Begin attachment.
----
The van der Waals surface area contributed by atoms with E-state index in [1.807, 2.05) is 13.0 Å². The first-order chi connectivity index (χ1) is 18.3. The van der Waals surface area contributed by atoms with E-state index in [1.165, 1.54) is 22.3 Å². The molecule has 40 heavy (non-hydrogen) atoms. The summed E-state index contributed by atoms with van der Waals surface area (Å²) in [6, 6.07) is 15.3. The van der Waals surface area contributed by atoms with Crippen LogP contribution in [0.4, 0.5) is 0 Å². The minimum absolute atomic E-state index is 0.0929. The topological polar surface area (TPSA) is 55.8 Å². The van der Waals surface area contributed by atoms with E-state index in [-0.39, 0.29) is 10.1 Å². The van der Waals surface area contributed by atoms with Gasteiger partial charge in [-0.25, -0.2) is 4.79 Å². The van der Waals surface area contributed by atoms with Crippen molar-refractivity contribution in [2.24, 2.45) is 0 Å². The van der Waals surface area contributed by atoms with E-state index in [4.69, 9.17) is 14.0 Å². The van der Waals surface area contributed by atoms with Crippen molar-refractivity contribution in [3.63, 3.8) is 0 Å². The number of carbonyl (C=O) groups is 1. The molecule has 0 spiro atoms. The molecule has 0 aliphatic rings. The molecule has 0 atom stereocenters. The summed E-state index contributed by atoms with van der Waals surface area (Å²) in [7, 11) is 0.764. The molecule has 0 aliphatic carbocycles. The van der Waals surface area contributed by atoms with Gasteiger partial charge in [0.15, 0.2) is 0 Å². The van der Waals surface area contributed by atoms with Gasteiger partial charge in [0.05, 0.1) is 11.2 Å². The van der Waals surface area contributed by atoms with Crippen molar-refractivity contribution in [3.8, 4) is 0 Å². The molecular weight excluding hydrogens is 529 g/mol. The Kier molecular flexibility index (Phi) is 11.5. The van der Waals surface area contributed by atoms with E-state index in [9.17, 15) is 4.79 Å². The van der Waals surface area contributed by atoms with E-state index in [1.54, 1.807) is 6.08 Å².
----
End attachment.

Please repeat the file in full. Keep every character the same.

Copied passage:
The van der Waals surface area contributed by atoms with E-state index in [1.807, 2.05) is 13.0 Å². The first-order chi connectivity index (χ1) is 18.3. The van der Waals surface area contributed by atoms with E-state index in [1.165, 1.54) is 22.3 Å². The molecule has 40 heavy (non-hydrogen) atoms. The summed E-state index contributed by atoms with van der Waals surface area (Å²) in [6, 6.07) is 15.3. The van der Waals surface area contributed by atoms with Crippen LogP contribution in [0.4, 0.5) is 0 Å². The minimum absolute atomic E-state index is 0.0929. The topological polar surface area (TPSA) is 55.8 Å². The van der Waals surface area contributed by atoms with E-state index in [-0.39, 0.29) is 10.1 Å². The van der Waals surface area contributed by atoms with Gasteiger partial charge in [-0.25, -0.2) is 4.79 Å². The van der Waals surface area contributed by atoms with Crippen molar-refractivity contribution in [2.24, 2.45) is 0 Å². The van der Waals surface area contributed by atoms with E-state index in [4.69, 9.17) is 14.0 Å². The van der Waals surface area contributed by atoms with Crippen molar-refractivity contribution in [3.63, 3.8) is 0 Å². The number of carbonyl (C=O) groups is 1. The molecule has 0 spiro atoms. The molecule has 0 aliphatic rings. The molecule has 0 atom stereocenters. The summed E-state index contributed by atoms with van der Waals surface area (Å²) in [7, 11) is 0.764. The molecule has 0 aliphatic carbocycles. The van der Waals surface area contributed by atoms with Gasteiger partial charge in [0.15, 0.2) is 0 Å². The van der Waals surface area contributed by atoms with Gasteiger partial charge in [0.05, 0.1) is 11.2 Å². The van der Waals surface area contributed by atoms with Crippen molar-refractivity contribution in [3.8, 4) is 0 Å². The molecular weight excluding hydrogens is 529 g/mol. The Kier molecular flexibility index (Phi) is 11.5. The van der Waals surface area contributed by atoms with E-state index in [9.17, 15) is 4.79 Å². The van der Waals surface area contributed by atoms with E-state index in [1.54, 1.807) is 6.08 Å².